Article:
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The Optimum Time to Sell Your Company--How to Obtain a Premium Price

By: George Spilka

George Spilka is president of George Spilka and Associates, Pittsburgh, PA: 412-486-8189; spilka@georgespilka.com; www.georgespilka.com. George Spilka and Associates is a national investment-banking firm specializing in middle-market, closely-held corporations. Since 1978, the firm has advised clients through the entire acquisition process, and in preparing their companies for sale.

Sunday, May 01, 2011
 

A brief description of the recent history of deal pricing puts things in perspective. During 2006 and the first half of 2007, the greatest market bubble in middle-market deal pricing in more than 50 years occurred. Those pricing levels will likely never return. During the second half of 2007 and first half of 2008, deal pricing reverted to normal levels. However, as the business downturn started in the third quarter of 2008, which led to the Great Recession (my term for the period beginning Q4 of 2008 to the beginning of Q3 2009), deal pricing collapsed. In fact, 2009 was the first year the world economy contracted since the 1930s.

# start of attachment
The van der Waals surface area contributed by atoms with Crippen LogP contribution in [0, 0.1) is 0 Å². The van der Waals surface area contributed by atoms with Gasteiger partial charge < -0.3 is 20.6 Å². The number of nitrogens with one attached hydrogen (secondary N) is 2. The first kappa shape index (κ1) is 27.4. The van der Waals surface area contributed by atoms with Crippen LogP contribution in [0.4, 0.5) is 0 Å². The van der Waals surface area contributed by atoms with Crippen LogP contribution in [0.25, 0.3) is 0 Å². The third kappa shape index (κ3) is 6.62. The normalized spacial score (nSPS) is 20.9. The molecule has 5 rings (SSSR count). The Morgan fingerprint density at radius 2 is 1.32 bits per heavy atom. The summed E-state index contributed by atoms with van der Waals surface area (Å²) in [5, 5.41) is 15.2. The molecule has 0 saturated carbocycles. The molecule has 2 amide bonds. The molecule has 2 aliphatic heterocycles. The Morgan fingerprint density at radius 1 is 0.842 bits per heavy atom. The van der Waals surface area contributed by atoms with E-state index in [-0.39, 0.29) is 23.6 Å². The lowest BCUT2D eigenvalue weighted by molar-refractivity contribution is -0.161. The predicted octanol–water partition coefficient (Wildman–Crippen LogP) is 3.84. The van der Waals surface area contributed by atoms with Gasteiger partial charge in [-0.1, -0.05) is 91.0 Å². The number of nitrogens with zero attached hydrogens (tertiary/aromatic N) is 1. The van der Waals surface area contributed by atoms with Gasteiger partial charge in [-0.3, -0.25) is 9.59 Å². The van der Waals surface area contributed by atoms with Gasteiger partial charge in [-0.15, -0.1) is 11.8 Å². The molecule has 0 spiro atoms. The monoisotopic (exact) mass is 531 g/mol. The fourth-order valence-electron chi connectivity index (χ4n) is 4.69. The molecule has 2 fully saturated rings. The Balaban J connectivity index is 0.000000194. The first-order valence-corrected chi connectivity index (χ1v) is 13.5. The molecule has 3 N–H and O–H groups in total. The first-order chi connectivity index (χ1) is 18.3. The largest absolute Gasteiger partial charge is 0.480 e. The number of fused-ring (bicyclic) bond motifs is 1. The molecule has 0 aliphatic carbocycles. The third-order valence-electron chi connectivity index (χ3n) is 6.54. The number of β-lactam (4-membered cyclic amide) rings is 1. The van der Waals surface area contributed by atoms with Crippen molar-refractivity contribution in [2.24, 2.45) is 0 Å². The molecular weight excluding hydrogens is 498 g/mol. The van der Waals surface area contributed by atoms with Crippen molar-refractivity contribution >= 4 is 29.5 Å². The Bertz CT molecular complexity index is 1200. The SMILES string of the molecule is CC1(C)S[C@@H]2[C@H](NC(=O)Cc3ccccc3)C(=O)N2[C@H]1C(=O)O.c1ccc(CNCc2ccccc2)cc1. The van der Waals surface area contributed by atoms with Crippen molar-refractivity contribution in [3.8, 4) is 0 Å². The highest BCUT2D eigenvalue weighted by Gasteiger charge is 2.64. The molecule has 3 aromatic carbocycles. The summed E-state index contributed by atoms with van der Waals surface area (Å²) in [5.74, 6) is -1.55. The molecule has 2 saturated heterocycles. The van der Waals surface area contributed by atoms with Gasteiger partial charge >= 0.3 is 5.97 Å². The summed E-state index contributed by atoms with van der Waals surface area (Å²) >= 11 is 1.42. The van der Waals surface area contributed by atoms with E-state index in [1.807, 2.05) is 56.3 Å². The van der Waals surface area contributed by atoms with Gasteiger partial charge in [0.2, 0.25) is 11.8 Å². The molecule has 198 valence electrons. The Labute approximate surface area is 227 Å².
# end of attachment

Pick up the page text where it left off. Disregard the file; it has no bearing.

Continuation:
Although economic and market conditions were awful, fortunately they never deteriorated to the levels realized during the Great Depression. However, middle-market deals, defined as transactions with values of $5 to $250 million, were few. Those that were completed were usually at deeply discounted prices. This pricing level continued until the start of Q3 2010. At that time, deal activity and pricing began to improve.

Current Deal Pricing